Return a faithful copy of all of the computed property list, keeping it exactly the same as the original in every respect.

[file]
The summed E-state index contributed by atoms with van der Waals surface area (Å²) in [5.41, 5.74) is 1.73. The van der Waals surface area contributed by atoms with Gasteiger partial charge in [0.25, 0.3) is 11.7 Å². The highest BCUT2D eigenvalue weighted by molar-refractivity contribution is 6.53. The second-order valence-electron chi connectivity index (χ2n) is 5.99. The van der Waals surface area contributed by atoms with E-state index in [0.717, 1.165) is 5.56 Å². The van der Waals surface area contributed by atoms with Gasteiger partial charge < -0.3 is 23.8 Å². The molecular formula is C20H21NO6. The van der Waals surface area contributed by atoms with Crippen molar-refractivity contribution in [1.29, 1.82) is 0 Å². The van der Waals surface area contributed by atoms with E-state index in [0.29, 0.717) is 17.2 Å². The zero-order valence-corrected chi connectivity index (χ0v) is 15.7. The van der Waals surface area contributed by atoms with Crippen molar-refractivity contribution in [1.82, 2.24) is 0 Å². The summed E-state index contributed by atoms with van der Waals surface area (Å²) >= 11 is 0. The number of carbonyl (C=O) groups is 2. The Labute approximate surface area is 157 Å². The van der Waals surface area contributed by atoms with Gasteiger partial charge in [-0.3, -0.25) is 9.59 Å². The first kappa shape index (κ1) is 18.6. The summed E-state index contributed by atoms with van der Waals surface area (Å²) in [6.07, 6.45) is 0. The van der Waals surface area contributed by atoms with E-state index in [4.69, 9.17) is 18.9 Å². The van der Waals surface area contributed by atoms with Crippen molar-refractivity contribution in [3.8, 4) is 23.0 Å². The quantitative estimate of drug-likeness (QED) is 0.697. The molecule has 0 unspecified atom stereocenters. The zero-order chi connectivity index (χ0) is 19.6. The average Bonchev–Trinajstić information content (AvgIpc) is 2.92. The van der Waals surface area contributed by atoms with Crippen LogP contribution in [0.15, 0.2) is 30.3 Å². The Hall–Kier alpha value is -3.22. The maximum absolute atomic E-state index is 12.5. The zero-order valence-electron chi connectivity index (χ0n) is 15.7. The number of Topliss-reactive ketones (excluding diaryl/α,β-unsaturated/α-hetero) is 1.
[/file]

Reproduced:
The summed E-state index contributed by atoms with van der Waals surface area (Å²) in [5.41, 5.74) is 1.73. The van der Waals surface area contributed by atoms with Gasteiger partial charge in [0.25, 0.3) is 11.7 Å². The highest BCUT2D eigenvalue weighted by molar-refractivity contribution is 6.53. The second-order valence-electron chi connectivity index (χ2n) is 5.99. The van der Waals surface area contributed by atoms with E-state index in [0.717, 1.165) is 5.56 Å². The van der Waals surface area contributed by atoms with Gasteiger partial charge < -0.3 is 23.8 Å². The molecular formula is C20H21NO6. The van der Waals surface area contributed by atoms with Crippen molar-refractivity contribution in [1.29, 1.82) is 0 Å². The van der Waals surface area contributed by atoms with E-state index in [0.29, 0.717) is 17.2 Å². The zero-order valence-corrected chi connectivity index (χ0v) is 15.7. The van der Waals surface area contributed by atoms with Crippen molar-refractivity contribution in [1.82, 2.24) is 0 Å². The summed E-state index contributed by atoms with van der Waals surface area (Å²) >= 11 is 0. The number of carbonyl (C=O) groups is 2. The Labute approximate surface area is 157 Å². The van der Waals surface area contributed by atoms with Gasteiger partial charge in [-0.3, -0.25) is 9.59 Å². The first kappa shape index (κ1) is 18.6. The summed E-state index contributed by atoms with van der Waals surface area (Å²) in [6.07, 6.45) is 0. The van der Waals surface area contributed by atoms with E-state index in [4.69, 9.17) is 18.9 Å². The van der Waals surface area contributed by atoms with Crippen molar-refractivity contribution in [3.8, 4) is 23.0 Å². The quantitative estimate of drug-likeness (QED) is 0.697. The molecule has 0 unspecified atom stereocenters. The zero-order chi connectivity index (χ0) is 19.6. The average Bonchev–Trinajstić information content (AvgIpc) is 2.92. The van der Waals surface area contributed by atoms with Crippen LogP contribution in [0.15, 0.2) is 30.3 Å². The Hall–Kier alpha value is -3.22. The maximum absolute atomic E-state index is 12.5. The zero-order valence-electron chi connectivity index (χ0n) is 15.7. The number of Topliss-reactive ketones (excluding diaryl/α,β-unsaturated/α-hetero) is 1.